Today’s oils are far more complex than those of years past, when we poured oil out of cans. Modern motor oil often is blended to meet the needs of a specific manufacturer, or even a specific engine. Downsized, turbocharged engines with direct injection have added another wrinkle into the lubrication equation, because of the carbon buildup issues and the low-speed pre-ignition (LSPI) they tend to develop.
It’s been said that making oil is like baking a cake. Everyone uses the basic ingredients like water and flour, but the spices and frosting give it a distinct taste. Without the spices, the cake would be very bland. With oil, it’s a similar story.
The additives are what add the characteristics to the base oil that may or may not be desirable for a particular vehicle. But the base oil is what determines if the oil is considered a synthetic or conventional oil. Today’s vehicles are requiring more synthetic oils that are more refined. In the past, though, most motor oil was made from lower-grade base oils.
According to the American Petroleum Institute (API), base oils can be broken down into five main groups based on the refining method and lubricant’s properties, such as viscosity and the proportion of saturates and sulfur content. Before all the additives are dropped in, engine oils begin as one or more of the five API groups.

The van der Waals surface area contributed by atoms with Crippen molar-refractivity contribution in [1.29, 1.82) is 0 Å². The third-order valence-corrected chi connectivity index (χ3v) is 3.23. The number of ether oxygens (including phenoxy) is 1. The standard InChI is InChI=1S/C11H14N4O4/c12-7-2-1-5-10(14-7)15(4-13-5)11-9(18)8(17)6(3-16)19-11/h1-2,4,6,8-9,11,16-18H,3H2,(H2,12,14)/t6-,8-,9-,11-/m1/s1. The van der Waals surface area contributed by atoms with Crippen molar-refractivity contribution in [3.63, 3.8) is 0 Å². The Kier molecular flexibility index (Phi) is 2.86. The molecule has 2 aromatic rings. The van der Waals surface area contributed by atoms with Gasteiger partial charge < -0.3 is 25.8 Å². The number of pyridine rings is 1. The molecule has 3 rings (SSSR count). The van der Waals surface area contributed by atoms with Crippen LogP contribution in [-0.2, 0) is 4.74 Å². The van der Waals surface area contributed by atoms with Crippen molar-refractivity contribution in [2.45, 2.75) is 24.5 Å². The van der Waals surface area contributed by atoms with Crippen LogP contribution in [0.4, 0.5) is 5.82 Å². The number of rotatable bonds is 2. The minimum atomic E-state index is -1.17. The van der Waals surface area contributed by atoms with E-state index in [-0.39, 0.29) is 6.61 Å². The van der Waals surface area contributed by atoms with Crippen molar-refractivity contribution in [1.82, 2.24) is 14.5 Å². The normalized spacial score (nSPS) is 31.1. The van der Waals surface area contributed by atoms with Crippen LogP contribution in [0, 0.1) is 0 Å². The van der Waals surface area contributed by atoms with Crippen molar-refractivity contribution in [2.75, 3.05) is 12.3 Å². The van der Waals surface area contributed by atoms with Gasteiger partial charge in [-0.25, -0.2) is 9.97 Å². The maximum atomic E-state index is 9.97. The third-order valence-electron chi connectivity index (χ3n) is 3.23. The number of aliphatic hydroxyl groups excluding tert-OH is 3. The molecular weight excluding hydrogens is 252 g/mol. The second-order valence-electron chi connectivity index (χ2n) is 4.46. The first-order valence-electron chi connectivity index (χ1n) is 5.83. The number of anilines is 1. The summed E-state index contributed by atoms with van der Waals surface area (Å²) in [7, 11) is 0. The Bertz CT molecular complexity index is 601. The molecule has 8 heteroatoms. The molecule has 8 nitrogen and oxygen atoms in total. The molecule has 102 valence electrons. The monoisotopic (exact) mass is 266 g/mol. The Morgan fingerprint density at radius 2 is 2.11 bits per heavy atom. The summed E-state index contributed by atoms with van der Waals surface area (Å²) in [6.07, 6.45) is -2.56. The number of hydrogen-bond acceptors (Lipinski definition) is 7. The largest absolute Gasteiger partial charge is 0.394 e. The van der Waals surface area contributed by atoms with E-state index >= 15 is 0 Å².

Oils made from this base oil are the least refined type, which is made from a solvent refining process. Oil in this category usually consists of conventional petroleum base oils.
Group II offers a better grade of base oil because it is partially produced through the process of hydrocracking, where the impurities are removed.
This group may be described as synthetic, but there’s been some debate on whether these oils are considered full synthetic. So some oil companies may call their products under this group a synthetic oil. But additives make up a larger percentage of the performance and help determine the performance. Synthetic is considered a high-performance oil.
Motor oils made from this group are considered full synthetic. Poly-alpha-olefins (PAO) oils are considered more stable in extreme temperatures. This base stock is more stable and can be used in a wide range of temperatures, from hot to cold.
Group V is any base oil that doesn’t fit into the above groups. Some oil brands may be made with a certain amount of Group V base oils, but generally, oil brands don’t publish their ingredients.
The bottom line is that synthetic oil still is made from petroleum crude oil, but a more refined crude. The move to more synthetic oils is ongoing as emissions requirements and technology evolve. Many of the oils today have additives that are specifically designed to be compatible with emissions systems and catalytic converters. We’re long past the days of pouring cans of single-weight oil.